The evening's debate was on whether a Daedra's protonymic changes or remains constant.

Gondyr argues that the protonymic is an "essential" part of a Daedra and that changing the protonymic would change the Daedra. Since the Daedric "Princes" have been unchanged (with the possible exception of Malacath, of course) for many years, this suggests (to Gondyr's fevered imagination) that the protonymic is "as unchanging and eternal as the Admantium Tower."

Ulrorn shows unexpected insight when he says, "Its name may change, but if you banish a Scamp, it's still a Scamp." After some slurred explanations, he is apparently asserting that the changes necessary to alter a Daedra's protonymic are smaller than the changes necessary to alter a Daedra's nature. Or, in other words, Azura would still be the morning and evening star, even if her protonymic changed. Boethiah would still govern insights, even with another protonymic. Etc. Gondyr tries to argue against Ulrorn (which is surely not a difficult task), but he is distracted by a passing serving girl and loses the floor.

Shahavra tells a fanciful tale about an unfortunate Dagi who lazily summoned the same daedroth twice and painfully learned that the protonymic only works once. This would favor the idea that the protonymic does change, if the Khajiit were not all liars.

Dhavin points out that various Daedra have had their protonymics discovered in the past. He argues that since no Daedra "Princes" are currently enslaved, this suggests that the protonymic is, as he puts it, a "one trick pony."

Ulrorn moves that Dhavin spends too much time with horses. Ulrorn withdraws this motion under threat of Dhavin's long memory and fertile imagination.

Julius idly asks if Aedra have protonymics. Varinturco boldly asserts that of course Aedra have protonymics (and, in fact, the fool argues that all living things do!), but that the protonymics of Aedra, men, and mer cannot be "spelled, pronounced, or ennumerated" in the Mundus. Not only would it be ineffective, it would be literally unknowable. Varinturco claims to be quoting a book by some crazy Altmer who lives in a giant clock, as if that gives his argument any additional weight. Varinturco rambles on about a "neonymic" (?) that is some kind of second protonymic, but he is, fortunately, interrupted.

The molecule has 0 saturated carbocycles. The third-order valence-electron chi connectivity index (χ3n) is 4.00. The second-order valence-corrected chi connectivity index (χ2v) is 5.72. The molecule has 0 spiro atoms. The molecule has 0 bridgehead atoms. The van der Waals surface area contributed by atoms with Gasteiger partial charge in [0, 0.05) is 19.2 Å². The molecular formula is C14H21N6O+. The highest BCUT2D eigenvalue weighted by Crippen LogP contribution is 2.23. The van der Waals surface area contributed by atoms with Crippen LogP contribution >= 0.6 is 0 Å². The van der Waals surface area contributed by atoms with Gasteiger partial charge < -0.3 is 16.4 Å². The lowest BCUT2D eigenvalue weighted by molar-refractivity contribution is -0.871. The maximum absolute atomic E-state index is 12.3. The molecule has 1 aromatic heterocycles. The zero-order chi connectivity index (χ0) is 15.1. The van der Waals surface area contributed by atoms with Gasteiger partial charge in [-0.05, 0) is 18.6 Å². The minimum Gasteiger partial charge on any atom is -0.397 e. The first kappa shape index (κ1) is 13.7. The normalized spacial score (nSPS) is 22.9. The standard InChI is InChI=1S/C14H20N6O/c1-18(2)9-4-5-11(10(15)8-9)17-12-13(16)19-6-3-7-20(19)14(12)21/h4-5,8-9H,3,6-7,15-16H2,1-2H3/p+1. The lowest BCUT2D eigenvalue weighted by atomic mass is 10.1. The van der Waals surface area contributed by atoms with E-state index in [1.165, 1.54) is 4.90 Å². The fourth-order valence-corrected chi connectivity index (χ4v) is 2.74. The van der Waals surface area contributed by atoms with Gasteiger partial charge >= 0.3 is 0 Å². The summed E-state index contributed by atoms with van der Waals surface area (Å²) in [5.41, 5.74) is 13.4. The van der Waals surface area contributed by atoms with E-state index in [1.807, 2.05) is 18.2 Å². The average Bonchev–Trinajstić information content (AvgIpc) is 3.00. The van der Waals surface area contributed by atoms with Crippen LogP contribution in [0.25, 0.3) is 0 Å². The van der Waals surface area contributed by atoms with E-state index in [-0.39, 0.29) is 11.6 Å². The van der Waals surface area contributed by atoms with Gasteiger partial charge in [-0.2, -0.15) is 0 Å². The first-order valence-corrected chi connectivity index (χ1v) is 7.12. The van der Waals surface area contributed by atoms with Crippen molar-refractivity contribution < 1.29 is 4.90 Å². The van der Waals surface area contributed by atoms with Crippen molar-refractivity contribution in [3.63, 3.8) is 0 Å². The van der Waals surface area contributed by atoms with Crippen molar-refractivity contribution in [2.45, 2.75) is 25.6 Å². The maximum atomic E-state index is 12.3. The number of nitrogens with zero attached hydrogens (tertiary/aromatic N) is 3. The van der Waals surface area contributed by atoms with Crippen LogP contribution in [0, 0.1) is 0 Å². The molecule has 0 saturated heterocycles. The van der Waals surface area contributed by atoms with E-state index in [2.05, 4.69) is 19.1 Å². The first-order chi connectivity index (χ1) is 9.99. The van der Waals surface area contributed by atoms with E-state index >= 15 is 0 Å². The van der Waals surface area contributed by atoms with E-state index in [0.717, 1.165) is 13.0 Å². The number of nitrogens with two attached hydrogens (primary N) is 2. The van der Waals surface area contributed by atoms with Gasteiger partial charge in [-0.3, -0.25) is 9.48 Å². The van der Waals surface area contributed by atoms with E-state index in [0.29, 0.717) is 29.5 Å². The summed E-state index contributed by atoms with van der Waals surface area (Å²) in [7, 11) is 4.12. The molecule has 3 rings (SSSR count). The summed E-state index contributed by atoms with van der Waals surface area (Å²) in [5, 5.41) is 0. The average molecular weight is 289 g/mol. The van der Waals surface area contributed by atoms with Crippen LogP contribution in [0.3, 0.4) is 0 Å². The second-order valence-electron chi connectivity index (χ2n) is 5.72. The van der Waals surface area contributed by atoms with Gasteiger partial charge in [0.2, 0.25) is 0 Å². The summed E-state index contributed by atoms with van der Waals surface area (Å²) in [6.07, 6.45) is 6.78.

Gondyr moves that Varinturco has had too much to drink. The motion is seconded by your humble scribe, but, alas, no vote is taken.

Arielle wonders if the act of banishment (due to the alleged dissolution of spirit) changes the nature of a Daedra enough to change their protonymic.

Quiet, beautiful Orphala (if only she were not an Orethi!) tells a poignant, if all too brief, story about a Daedra she met in Tear who feared banishment because he feared losing his love for another Daedra. Apparently, he believed that if he were banished, he would no longer be in love, for in the process of re-forming himself, he might forget his love or lose it. Orphala was not sure of the precise meaning of his words, but this suggests that the process is traumatic enough to change a Daedra's protonymic, if not their basic nature.